Sustainability Environment

Olympics athletes figuring out how to compete in hottest Games ever

(© Tokyo 2020 and TMG via the IOC)

Story at a glance

  • Olympic athletes are facing what could be the hottest summer Olympics on record.
  • Tokyo first hosted the Olympics in 1964, when the summer heat convinced organizers to move the start to the fall.
  • The IOC has already moved a few endurance events to cities with cooler expected temperatures.

The coronavirus pandemic has created numerous challenges for Tokyo Olympic organizers, prompting a yearlong delay and sparking worry over viral spread. Now, athletes and organizers are facing what could be the hottest summer Olympics on record. 

Tokyo first hosted the Olympics in 1964, when the summer heat convinced organizers to move the start to the fall. This time around, beginning during the negotiations over the Japanese capital’s pitch to host the Games, the International Olympic Committee (IOC) made a few adjustments, The Guardian reported, including moving some of the endurance events to cities with cooler expected temperatures.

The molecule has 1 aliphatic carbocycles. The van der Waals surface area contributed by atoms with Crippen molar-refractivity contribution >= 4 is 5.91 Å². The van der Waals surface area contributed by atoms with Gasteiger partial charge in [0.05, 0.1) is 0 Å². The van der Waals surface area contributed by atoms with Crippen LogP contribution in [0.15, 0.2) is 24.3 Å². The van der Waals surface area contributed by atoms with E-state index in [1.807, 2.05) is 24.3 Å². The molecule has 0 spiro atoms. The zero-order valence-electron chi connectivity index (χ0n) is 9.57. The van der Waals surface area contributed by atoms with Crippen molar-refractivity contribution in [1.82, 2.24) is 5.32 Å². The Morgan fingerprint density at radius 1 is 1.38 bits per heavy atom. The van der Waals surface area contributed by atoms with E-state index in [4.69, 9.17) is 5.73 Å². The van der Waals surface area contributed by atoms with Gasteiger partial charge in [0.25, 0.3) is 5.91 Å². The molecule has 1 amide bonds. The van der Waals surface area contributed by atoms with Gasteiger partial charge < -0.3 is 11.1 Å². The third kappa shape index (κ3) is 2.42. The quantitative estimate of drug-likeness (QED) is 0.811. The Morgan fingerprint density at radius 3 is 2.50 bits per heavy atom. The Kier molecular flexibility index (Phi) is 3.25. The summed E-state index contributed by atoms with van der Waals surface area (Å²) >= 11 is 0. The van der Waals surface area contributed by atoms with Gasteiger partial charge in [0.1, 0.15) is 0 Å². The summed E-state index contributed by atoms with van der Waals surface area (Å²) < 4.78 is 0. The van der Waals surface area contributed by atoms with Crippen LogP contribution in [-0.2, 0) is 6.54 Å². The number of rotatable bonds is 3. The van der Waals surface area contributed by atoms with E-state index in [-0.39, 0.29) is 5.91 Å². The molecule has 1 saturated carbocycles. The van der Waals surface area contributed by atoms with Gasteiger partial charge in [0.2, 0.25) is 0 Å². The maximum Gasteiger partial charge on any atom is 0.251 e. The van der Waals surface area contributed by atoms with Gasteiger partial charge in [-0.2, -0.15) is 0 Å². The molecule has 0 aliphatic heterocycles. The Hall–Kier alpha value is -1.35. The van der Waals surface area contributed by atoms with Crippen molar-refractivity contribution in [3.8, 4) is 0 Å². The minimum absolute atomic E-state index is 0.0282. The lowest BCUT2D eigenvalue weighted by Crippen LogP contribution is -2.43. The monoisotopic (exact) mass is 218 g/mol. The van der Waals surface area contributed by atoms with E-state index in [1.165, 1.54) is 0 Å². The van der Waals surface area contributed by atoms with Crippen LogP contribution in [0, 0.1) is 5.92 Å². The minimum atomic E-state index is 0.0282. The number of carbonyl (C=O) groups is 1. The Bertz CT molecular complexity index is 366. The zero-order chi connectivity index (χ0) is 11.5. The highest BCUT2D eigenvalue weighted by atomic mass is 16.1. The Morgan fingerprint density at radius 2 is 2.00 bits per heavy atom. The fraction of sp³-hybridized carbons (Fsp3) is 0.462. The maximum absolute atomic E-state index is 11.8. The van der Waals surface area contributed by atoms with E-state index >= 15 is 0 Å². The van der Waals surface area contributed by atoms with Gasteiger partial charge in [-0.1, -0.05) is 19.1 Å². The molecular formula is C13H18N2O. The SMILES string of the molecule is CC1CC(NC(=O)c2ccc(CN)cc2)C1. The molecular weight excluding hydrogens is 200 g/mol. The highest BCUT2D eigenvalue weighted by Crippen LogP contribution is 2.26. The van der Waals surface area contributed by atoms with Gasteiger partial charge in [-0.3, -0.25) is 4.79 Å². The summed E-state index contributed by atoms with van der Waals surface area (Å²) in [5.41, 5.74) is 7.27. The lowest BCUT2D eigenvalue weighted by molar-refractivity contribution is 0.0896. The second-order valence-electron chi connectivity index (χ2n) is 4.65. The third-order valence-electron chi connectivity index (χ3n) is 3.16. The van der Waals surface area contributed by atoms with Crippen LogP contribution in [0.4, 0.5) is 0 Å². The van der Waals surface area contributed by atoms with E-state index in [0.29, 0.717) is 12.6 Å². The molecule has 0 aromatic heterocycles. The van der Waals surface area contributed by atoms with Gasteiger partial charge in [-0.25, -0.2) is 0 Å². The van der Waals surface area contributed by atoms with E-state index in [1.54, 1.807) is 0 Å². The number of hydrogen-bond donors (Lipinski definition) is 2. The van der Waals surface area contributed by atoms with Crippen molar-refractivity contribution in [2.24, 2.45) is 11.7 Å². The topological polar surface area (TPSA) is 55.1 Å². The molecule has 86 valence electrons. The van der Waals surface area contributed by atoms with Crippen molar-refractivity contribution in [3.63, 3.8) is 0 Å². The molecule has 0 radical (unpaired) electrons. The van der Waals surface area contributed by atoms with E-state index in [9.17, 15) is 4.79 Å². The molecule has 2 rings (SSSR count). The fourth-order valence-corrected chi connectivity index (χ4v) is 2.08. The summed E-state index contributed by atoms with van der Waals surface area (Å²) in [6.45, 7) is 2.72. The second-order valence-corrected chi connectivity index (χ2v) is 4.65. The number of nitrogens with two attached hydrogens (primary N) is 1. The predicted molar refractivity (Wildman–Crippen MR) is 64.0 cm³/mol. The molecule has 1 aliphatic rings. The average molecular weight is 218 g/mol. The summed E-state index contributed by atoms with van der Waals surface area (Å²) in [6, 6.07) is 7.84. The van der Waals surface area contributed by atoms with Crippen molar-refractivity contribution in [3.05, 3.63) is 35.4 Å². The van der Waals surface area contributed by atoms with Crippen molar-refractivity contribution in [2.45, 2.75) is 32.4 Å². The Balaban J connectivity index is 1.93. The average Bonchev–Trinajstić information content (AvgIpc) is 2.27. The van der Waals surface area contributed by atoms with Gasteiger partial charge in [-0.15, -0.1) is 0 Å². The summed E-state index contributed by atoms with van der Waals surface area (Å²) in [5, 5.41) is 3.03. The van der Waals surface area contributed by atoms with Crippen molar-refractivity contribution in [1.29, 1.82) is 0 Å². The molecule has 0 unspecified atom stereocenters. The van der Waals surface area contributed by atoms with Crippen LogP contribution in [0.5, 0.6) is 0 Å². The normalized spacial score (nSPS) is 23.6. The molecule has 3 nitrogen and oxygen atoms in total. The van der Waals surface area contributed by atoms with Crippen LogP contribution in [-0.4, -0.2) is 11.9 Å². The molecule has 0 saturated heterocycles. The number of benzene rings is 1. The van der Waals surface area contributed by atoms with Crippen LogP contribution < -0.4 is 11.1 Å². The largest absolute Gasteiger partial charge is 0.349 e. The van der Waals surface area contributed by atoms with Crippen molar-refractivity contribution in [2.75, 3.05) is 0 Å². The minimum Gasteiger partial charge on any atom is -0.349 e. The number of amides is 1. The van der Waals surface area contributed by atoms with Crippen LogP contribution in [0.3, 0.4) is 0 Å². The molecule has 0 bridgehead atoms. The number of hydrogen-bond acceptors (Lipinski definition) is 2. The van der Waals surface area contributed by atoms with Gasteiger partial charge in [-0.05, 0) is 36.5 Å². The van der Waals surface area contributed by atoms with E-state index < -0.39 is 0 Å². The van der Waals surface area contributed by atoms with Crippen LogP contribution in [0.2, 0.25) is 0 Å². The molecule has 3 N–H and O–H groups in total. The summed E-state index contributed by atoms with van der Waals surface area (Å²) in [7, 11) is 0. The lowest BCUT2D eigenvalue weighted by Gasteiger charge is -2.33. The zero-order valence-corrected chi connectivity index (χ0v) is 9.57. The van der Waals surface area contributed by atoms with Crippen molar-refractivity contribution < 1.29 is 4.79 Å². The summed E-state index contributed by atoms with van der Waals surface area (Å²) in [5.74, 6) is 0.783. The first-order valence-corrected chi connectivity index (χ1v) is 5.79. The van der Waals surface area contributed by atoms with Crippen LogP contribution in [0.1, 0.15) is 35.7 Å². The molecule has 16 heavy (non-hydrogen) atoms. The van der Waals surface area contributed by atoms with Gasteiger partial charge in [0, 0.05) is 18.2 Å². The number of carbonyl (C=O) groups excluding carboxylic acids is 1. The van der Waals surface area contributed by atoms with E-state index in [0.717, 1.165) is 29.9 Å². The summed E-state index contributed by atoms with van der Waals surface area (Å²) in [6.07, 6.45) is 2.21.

The average temperatures expected at this year’s Games, based on a 20-year average, will sit between 91.4 and 100.6 degrees Fahrenheit. 


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“Holding the Games during July and August … was a serious issue even before the coronavirus pandemic,” Haruo Ozaki, the chairman of the Tokyo Medical Association, previously told reporters, according to The Guardian.

“There are still high risks of heatstroke at events such as competitive walking, triathlon and beach volleyball,” Ozaki added. 


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Games organizers have implemented measures designed to protect competitors from the brutal combination of heat and humidity. Cooling tents and mist fans will be supplied for athletes while volunteers will be offered ice cream.

Japan’s environment ministry uses a color-coded scale, which measures temperature, humidity, wind and radiation, to advise residents on the safety of physical activity, according to The Guardian. On Tuesday the number reached 89.2 F, surpassing the ministry’s general guideline for stopping events when the scale reaches 87.8 F. The temperature is reportedly expected to fall over the next few days ahead of the delayed Tokyo Olympics, scheduled to begin on July 23 under a state of emergency.  

The Japan Times reported that more than 8,000 citizens sought medical treatment due to symptoms of heat stroke in July 2019. Yet the number declined by nearly double from 2019, when the country recorded 16,431 hospital visits. In Tokyo, the average annual temperature since the 1964 Olympics has increased by 3.6 F due in part to global warming. 


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